The song’s music has been described as minimalist in nature, which really places the entire burden of the performance on the vocalist. Like its author, the feel of the song is at times brooding and at times soaring, which underscores the impressive vocal range necessary to perform the song well. In the Michael Bublé version, this broad range flows without effort and without interruption. When the song begins, a smooth jazz piano line, and the soft touch of the cymbal usher in the performance. But there is only a moment to enjoy the neo-jazz sound as listeners are immediately carried away into the relationship’s sad demise by Bublé’s voice .

Midway through, the thoughts of the vocalist become more pronounced, and as the song gains strength. A slight brass accompaniment drives home the power of the singer’s thoughts of futility and betrayal. But no sooner does the crooner sound bitter, than the music returns to the sober introspection that first introduced the song to listeners. As in life, the emotions seem mixed. Not long after the song hits an eerie quiet, it erupts with sound as the singer thinks about the couple’s lost future. At its zenith, the entire brass band joins with the percussion and the piano as the singer fathoms the thought of his love with ‘another man.’

Naturally, the singer is not one to deny reality. The remainder of the song is a quiet reflection marked most poignantly by the jazz piano. In a way, this only underscores how truly far away the lost love is. As the keyboard trails off, so too does the singer who is left only to conclude that his love was, indeed, kissing a fool all this time.

What gives the song its staying power – few songs that are twenty-plus years old are as popular – is its ability to tap into the raw emotions performed. Nearly everyone has loved and lost. Kissing a Fool taps into that small pain and sets that feeling to music in such a way that it transcends the particular circumstance of one’s life. Whether one is still searching for love, enjoying Mr. / Ms. Right Now, or enjoying the love to last a lifetime, most people can relate to the thoughts expressed by George Michael’s timeless work.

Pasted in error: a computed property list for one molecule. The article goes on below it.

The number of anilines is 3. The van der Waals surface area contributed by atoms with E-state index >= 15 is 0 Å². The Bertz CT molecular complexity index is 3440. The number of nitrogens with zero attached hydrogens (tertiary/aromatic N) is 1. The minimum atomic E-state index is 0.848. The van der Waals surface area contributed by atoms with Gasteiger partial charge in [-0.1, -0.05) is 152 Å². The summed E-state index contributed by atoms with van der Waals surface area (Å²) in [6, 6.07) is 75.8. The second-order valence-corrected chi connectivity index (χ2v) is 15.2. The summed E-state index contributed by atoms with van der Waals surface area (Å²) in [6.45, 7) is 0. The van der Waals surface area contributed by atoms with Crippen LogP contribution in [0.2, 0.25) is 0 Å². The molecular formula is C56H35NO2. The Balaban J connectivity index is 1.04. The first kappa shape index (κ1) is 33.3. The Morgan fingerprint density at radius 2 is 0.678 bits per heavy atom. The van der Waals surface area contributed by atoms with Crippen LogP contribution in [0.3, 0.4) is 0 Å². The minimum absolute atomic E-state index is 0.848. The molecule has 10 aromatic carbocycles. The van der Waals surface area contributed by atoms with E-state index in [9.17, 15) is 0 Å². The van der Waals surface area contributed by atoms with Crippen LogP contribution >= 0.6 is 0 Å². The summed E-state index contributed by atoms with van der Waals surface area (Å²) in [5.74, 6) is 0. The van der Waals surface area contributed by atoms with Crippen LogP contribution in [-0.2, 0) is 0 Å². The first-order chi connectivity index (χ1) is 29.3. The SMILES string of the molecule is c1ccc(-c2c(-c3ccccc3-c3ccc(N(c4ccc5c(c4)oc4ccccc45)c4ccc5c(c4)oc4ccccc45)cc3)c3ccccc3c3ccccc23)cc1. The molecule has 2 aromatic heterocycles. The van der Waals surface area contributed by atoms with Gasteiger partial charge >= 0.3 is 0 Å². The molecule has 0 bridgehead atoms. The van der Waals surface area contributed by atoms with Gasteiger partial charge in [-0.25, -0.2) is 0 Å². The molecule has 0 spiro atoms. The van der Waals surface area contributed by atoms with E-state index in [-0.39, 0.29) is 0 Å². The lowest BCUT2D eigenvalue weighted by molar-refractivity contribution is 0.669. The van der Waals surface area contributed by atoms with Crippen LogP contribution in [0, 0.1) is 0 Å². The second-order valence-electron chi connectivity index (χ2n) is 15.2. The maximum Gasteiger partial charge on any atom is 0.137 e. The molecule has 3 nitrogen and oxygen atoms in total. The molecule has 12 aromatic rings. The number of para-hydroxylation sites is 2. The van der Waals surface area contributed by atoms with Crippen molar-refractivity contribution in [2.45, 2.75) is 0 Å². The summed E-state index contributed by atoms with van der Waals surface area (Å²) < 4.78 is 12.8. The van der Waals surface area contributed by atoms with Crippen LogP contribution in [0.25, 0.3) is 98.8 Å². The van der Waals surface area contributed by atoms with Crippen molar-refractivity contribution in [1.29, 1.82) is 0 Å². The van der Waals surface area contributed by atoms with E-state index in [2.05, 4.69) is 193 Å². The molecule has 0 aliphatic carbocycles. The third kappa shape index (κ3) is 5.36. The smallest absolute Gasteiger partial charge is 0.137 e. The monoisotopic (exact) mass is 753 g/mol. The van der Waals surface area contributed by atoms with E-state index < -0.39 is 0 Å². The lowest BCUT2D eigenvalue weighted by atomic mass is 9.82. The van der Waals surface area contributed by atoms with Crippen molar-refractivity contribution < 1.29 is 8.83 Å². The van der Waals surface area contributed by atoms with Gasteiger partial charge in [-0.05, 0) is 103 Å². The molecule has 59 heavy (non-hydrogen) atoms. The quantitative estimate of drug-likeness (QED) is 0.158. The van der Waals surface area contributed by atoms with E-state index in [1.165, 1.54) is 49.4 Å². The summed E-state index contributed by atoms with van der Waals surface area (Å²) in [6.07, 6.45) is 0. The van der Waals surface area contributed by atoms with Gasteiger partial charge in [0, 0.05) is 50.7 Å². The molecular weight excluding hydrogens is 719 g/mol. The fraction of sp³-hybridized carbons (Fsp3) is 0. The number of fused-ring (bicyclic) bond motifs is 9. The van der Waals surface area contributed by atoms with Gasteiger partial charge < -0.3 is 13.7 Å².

With that, please enjoy the Pax Plena Song of the Week, Kissing a Fool as performed by Michael Bublé. Lyrics follow after the jump.

Kissing a Fool
By Michael Bublé
Written by George Michael
You are far
When I could have been your star
You listened to people
Who scared you to death
And from my heart
Strange that you were strong enough
To even make a start
You’ll never find
Peace of mind
Till you listen to your heart
You can never change the way they feel
Better let them do just what they will
For they will
If you let them
Steal your heart from you
Will always make a lover feel a fool
But you knew I loved you
We could have shown them all
We should have seen love through
Fooled me with the tears in your eyes
Covered me with kisses and lies
So bye
But please don’t take my heart
You are far
I’m never gonna be your star
I’ll pick up the pieces
And mend my heart
strange that I was wrong enough
To think you’d love me too
You must have been kissing a fool
I said you must have been kissing a fool
But remember this
Every other kiss
That you’ll ever give
Long as we both live
When you need the hand of another man
One you really can surrender with